Interleukin-17A Levels Increase in Serum of Children With Juvenile Idiopathic Arthritis
Gordana VIJATOV-DJURIC1,2, Aleksandra DORONJSKI1,2, Igor MITIC1,3, Snezana BRKIC1,4, Nenad BARISIC1,2
1Faculty of Medicine, University of Novi Sad, Novi Sad, Serbia
2Department of Pediatrics, Institute for Child and Youth Health Care of Vojvodina, Novi Sad, Serbia
3Department of Immunology and Nephrology, Clinical Centre of Vojvodina, Novi Sad, Serbia
4Clinic for Infectious Diseases, Clinical Centre of Vojvodina, Novi Sad, Serbia
Keywords: Disease activity; interleukin-17A; juvenile idiopathic arthritis
Objectives: This study aims to determine the serum levels of interleukin-17A (IL-17A) in children with juvenile idiopathic arthritis (JIA) and analyze the correlation between IL-17A values and disease activity, certain clinical features, and laboratory markers of inflammation.
Patients and methods: The study included 30 children (7 boys, 23 girls; mean age 8.8±5.3 years; range 1 to 18 years), who had been diagnosed with JIA (18 children were diagnosed during the study period and 12 children were diagnosed before the start of the study) and had active disease during the study period. Control group included 30 healthy, age- and sex- matched children (9 boys, 21 girls; mean age 8.3±4.8 years; range 1 to 18 years). The enzyme-linked immunosorbent assay was used to assess the serum IL-17A levels of children with JIA in the active phase of the disease and control group. Clinical and laboratory features of the disease were evaluated for the children with JIA.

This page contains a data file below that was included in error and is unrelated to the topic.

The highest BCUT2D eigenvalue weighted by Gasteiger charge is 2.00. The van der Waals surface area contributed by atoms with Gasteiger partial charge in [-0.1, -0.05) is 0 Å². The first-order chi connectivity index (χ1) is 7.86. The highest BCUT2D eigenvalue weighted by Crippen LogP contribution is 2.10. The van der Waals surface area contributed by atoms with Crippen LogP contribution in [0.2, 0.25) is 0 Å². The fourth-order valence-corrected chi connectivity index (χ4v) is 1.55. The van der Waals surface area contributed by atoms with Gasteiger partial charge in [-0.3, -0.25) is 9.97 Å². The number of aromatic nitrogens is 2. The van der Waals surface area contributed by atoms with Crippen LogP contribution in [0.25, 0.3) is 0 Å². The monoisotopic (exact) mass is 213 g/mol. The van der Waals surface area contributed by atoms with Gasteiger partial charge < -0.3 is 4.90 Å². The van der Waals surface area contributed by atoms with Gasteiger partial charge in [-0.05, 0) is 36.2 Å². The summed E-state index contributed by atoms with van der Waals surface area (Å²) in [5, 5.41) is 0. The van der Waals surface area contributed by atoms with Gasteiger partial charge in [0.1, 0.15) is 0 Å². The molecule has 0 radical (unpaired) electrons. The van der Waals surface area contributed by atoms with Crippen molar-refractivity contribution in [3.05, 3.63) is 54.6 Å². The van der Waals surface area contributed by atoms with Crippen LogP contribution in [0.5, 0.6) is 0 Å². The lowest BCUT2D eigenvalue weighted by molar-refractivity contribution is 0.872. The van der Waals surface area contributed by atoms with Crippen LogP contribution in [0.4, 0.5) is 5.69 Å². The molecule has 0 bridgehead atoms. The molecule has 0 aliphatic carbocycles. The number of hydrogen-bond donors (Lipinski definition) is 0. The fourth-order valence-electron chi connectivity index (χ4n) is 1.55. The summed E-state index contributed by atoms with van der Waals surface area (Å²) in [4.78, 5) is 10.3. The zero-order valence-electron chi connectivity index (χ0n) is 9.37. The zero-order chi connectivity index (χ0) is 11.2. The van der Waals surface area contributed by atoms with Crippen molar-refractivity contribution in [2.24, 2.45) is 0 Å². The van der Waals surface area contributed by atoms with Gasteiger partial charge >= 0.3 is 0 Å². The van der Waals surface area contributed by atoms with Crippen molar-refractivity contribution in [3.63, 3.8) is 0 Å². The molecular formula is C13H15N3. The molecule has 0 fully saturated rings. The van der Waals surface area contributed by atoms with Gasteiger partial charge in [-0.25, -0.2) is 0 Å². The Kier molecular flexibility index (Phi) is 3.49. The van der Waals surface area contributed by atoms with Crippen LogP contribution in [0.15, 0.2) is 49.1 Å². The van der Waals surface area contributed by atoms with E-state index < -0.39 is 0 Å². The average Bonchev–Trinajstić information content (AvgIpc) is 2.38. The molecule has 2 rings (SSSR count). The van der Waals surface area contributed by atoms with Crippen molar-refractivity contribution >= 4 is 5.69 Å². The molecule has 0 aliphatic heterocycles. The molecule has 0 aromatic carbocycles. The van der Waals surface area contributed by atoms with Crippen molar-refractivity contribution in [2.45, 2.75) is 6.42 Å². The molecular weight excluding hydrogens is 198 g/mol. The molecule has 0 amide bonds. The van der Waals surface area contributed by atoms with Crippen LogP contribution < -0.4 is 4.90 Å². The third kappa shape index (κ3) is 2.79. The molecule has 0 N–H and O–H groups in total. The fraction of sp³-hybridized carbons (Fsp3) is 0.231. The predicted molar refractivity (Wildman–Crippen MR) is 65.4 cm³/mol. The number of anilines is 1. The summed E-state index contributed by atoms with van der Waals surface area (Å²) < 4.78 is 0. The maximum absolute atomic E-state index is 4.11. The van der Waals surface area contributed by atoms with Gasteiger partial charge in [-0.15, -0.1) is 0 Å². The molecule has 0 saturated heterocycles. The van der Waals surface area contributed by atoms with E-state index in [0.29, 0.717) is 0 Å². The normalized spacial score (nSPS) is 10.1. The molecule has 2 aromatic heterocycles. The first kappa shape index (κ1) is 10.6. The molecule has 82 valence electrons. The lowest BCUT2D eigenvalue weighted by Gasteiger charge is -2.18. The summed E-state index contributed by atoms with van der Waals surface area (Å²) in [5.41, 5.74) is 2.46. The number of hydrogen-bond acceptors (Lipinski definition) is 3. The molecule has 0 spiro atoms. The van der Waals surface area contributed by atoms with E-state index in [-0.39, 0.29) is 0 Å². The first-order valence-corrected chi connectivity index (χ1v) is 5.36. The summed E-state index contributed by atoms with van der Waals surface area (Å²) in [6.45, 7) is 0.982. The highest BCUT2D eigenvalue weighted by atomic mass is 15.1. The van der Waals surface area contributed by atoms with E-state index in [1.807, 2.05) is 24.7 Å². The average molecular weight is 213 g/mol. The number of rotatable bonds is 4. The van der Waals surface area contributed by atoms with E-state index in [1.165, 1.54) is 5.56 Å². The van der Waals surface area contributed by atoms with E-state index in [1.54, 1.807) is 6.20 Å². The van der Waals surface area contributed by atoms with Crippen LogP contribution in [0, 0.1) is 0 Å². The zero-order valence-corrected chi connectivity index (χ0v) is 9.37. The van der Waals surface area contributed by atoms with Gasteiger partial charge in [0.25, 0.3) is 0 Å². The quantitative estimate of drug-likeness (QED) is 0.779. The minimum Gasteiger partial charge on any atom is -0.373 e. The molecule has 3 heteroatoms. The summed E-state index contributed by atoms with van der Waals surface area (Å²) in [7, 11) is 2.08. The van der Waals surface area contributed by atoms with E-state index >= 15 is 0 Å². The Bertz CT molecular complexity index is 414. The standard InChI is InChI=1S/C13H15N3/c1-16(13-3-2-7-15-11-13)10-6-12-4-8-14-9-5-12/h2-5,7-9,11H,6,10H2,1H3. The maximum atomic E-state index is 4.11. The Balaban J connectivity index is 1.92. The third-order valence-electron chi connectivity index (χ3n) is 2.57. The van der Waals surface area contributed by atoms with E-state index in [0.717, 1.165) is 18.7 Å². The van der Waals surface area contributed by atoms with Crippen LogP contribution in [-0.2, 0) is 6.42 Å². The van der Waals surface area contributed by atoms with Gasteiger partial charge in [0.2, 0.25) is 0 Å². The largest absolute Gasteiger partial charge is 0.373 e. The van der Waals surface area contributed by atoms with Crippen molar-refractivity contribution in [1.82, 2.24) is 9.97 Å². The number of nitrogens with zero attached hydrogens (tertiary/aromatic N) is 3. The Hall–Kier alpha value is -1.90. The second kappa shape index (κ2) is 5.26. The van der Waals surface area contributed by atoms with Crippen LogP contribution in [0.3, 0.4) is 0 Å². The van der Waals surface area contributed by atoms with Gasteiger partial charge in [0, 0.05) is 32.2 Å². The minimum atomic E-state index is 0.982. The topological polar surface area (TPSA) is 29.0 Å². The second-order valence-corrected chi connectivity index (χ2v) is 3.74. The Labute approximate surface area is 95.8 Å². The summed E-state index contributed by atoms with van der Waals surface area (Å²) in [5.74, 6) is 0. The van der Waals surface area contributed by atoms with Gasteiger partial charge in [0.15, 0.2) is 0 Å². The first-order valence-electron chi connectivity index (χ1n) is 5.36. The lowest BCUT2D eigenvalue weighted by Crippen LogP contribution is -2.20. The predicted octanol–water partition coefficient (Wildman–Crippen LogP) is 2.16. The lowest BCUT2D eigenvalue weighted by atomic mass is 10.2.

Results: Serum levels of IL-17A in children with JIA were significantly higher in comparison to control group. In children with JIA who were prospectively monitored, statistically significantly decreased IL-17A level was recorded in the inactive phase of the disease. The incidence of arthritis of coxofemoral joints was significantly more common, and the mean levels of erythrocyte sedimentation rate and C-reactive protein were significantly higher in the group of children with JIA with detectable levels of IL-17A. Children with JIA and detectable levels of IL-17A had significantly higher values of Juvenile Arthritis Disease Activity Score-27 in comparison to children with JIA and non-detectable IL-17A.
Conclusion: Assessment of serum IL-17A levels in early phases of JIA gives an opportunity for early detection of children that have higher risk for worse functional outcome.
The authors declared no conflicts of interest with respect to the authorship and/or publication of this article.
The authors received no financial support for the research and/or authorship of this article.